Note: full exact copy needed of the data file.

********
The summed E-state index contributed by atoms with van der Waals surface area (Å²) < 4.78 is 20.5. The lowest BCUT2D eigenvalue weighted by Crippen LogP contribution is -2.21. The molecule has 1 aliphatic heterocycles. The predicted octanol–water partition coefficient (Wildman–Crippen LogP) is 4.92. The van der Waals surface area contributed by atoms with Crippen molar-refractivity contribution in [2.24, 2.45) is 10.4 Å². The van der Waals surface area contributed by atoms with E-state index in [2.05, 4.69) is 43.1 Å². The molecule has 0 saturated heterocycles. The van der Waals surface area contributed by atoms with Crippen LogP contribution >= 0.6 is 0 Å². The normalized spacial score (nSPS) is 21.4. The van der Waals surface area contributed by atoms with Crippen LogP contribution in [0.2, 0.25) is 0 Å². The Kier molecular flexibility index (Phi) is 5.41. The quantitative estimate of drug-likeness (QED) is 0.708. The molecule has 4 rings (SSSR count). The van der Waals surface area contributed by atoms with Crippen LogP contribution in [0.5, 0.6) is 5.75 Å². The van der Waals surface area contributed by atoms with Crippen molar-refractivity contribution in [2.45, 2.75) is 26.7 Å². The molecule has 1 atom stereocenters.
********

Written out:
The summed E-state index contributed by atoms with van der Waals surface area (Å²) < 4.78 is 20.5. The lowest BCUT2D eigenvalue weighted by Crippen LogP contribution is -2.21. The molecule has 1 aliphatic heterocycles. The predicted octanol–water partition coefficient (Wildman–Crippen LogP) is 4.92. The van der Waals surface area contributed by atoms with Crippen molar-refractivity contribution in [2.24, 2.45) is 10.4 Å². The van der Waals surface area contributed by atoms with E-state index in [2.05, 4.69) is 43.1 Å². The molecule has 0 saturated heterocycles. The van der Waals surface area contributed by atoms with Crippen LogP contribution >= 0.6 is 0 Å². The normalized spacial score (nSPS) is 21.4. The van der Waals surface area contributed by atoms with Crippen LogP contribution in [0.2, 0.25) is 0 Å². The Kier molecular flexibility index (Phi) is 5.41. The quantitative estimate of drug-likeness (QED) is 0.708. The molecule has 4 rings (SSSR count). The van der Waals surface area contributed by atoms with Crippen LogP contribution in [0.5, 0.6) is 5.75 Å². The van der Waals surface area contributed by atoms with Crippen molar-refractivity contribution in [2.45, 2.75) is 26.7 Å². The molecule has 1 atom stereocenters.